Africa demonstrates the same. Europeans were not strong enough to overcome coastal polities such as Dahomey and had to persuade them to sell slaves. This, of course, is not a welcome narrative at present, and scholarly research on this topic does not tend to attract proportionate support. This, however, underlines the need to integrate into the debate on the present, a mature understanding of the past. Ironically, any presentation of Africa as simply a victim of the slave trade and international capitalism denies Africans agency and thus not only misrepresents the co-operation that was integral to the trade, but also downgrades the African capacity for agency. In contrast, the ability of coastal- based networks to use co-operation in order to tap slave sources in the interior served as an instance of the extent to which the oceans were not frontiered by a coast but, instead, interacted with a broad littoral zone. Moreover, aside from land routes, the oceans were made more significant by the extent to which river routes offered ready access far into the interior. This could be a matter of direct access by oceangoing vessels or of transhipment.
The significance of the oceans were greatly enhanced by the extent to which, prior to the changes brought by rail, the population across much of the world concentrated in littoral regions. Thus, about 75 per cent of the population of the Thirteen Colonies lived within 75 miles of the coast in 1775, and rivers such as the Hudson and the James, and bodies of water, such as the Chesapeake and Long Island Sound, also interdicted the continental mass. Ocean-going ships could sail to Albany, the Plate estuary and the very extensive river network that followed into it, notably the Panama and Paraguay rivers. The situation was different when there were no such rivers or bodies of water, as on the Pacific coast of South America. So also for California with the exception of San Francisco Bay. Any history of the oceans necessarily is one of oceanic cities, and vice versa, and it is no surprise that New York, Rio, Buenos Aires, Cape Town, Sydney, Auckland and Tokyo have been so important to the history of their countries.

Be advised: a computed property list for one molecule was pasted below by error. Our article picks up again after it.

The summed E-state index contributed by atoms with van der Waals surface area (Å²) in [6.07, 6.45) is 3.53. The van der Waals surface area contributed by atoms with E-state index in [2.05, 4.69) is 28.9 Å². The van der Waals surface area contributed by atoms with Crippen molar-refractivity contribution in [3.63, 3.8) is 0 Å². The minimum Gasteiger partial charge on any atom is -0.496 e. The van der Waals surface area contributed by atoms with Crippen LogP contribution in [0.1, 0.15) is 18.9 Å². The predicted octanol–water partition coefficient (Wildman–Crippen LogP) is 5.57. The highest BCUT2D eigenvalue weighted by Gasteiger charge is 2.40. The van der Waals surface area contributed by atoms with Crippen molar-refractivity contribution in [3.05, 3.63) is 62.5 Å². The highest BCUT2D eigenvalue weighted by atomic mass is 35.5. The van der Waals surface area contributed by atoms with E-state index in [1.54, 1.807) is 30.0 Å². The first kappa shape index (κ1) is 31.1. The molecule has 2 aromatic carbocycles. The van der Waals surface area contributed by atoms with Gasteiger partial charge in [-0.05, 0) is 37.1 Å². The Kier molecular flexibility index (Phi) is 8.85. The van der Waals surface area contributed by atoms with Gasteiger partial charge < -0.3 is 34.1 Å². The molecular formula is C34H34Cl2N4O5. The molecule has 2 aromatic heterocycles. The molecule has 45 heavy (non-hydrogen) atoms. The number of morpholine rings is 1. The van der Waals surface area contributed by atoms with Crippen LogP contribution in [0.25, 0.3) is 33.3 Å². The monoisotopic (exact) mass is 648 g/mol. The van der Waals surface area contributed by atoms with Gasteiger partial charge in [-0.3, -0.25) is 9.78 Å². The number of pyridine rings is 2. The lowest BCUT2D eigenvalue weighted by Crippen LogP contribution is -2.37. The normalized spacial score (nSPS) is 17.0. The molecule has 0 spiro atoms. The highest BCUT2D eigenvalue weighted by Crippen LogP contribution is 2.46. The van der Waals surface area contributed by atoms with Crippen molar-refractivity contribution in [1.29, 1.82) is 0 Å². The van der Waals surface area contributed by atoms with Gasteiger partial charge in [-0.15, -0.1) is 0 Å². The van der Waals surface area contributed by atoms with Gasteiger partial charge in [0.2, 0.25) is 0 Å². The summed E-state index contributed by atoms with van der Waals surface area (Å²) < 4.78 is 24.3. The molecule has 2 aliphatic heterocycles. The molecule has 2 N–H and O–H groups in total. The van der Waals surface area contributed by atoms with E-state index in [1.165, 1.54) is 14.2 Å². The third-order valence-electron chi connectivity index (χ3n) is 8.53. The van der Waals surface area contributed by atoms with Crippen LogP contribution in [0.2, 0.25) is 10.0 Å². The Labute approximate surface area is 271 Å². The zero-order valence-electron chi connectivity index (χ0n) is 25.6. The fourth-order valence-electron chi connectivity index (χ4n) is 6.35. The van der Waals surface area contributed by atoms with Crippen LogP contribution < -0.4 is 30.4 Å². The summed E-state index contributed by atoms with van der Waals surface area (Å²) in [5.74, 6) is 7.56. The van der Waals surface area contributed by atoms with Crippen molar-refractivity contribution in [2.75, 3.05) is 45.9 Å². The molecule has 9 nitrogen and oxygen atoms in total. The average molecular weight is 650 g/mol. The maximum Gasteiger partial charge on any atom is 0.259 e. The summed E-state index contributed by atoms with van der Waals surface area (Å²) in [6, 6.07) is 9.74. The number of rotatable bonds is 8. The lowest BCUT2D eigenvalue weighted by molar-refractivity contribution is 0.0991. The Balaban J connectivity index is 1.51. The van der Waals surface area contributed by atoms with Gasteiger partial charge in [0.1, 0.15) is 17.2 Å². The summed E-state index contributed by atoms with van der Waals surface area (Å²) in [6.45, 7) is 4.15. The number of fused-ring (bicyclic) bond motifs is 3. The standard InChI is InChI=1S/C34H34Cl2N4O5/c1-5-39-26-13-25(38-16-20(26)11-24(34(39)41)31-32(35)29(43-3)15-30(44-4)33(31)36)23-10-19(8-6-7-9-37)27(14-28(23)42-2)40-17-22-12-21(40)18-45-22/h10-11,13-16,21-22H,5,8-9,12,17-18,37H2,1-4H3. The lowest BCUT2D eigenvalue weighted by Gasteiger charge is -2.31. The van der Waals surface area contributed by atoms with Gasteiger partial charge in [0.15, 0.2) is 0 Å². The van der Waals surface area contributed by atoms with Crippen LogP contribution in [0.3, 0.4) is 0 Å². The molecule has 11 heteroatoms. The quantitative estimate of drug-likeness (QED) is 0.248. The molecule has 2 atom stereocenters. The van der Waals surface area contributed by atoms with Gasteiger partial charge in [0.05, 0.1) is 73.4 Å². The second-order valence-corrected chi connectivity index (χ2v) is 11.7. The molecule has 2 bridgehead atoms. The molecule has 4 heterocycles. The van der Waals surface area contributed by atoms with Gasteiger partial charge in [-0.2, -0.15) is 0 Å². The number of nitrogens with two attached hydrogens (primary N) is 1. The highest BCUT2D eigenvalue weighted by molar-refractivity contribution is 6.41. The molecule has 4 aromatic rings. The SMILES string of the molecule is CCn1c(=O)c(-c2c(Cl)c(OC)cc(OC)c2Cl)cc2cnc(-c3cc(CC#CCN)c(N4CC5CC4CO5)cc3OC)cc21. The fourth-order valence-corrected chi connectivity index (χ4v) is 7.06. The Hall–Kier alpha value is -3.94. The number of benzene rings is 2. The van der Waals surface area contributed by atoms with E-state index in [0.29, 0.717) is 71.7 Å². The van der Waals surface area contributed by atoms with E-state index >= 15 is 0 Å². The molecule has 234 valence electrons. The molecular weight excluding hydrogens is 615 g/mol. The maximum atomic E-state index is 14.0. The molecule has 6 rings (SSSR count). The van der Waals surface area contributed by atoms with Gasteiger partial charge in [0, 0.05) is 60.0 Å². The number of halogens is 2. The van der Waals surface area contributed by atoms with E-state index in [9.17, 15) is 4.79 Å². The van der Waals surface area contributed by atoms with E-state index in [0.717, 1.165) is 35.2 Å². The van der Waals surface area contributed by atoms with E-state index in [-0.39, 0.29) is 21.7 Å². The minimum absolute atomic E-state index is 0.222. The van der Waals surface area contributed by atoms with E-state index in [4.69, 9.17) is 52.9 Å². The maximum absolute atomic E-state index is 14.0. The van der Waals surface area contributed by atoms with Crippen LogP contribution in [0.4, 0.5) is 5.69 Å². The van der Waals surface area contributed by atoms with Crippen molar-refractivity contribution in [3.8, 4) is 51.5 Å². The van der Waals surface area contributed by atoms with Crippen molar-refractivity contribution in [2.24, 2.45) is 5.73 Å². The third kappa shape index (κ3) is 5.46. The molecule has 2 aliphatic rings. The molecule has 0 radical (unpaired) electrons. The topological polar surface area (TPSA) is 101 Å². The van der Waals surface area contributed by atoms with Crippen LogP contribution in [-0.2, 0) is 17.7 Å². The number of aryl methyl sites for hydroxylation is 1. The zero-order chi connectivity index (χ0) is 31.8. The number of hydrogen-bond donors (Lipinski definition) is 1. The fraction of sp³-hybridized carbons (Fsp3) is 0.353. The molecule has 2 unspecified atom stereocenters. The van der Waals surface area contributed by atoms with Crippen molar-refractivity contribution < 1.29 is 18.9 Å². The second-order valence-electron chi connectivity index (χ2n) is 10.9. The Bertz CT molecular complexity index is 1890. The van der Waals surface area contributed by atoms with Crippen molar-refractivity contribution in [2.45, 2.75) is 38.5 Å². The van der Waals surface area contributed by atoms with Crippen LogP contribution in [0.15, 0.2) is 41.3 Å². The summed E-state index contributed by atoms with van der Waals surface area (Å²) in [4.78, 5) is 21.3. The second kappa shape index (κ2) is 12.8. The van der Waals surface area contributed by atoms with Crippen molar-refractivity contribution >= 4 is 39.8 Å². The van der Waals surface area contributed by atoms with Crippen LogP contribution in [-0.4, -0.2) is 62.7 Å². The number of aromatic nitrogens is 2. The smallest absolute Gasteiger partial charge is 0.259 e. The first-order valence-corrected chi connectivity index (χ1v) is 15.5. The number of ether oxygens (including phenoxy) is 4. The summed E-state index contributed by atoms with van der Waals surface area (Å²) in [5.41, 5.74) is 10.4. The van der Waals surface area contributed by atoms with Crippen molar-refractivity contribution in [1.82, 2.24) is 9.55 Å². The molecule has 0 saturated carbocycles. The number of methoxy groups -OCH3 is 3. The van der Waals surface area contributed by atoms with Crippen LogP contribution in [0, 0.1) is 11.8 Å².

Indeed, Abulafia’s book leaves much room for thought about the contrast between such countries and those, such as France and Spain, with inland capitals. Here the significance of choice, including re-choices over the last 150 years, plays a role: London not Winchester, Delhi not Bombay or Calcutta, Washington not New York, or Philadelphia, Moscow not St Petersburg, Brasilia not Rio, Canberra not Sydney or Melbourne, Pretoria not Cape Town, and Beijing not shanghai or even riverine Nanjing. As more recently in Myanmar and Nigeria, the move to inland capitals is frequently one away from commerce and freedom, and toward the business of government, notably regulation and the politics of lobbying. Thus, the failure to open out to the oceans has often had consequences that were at best unfortunate and more obviously malign. Would not the history of Germany have been different if Hamburg had been its capital rather than Berlin.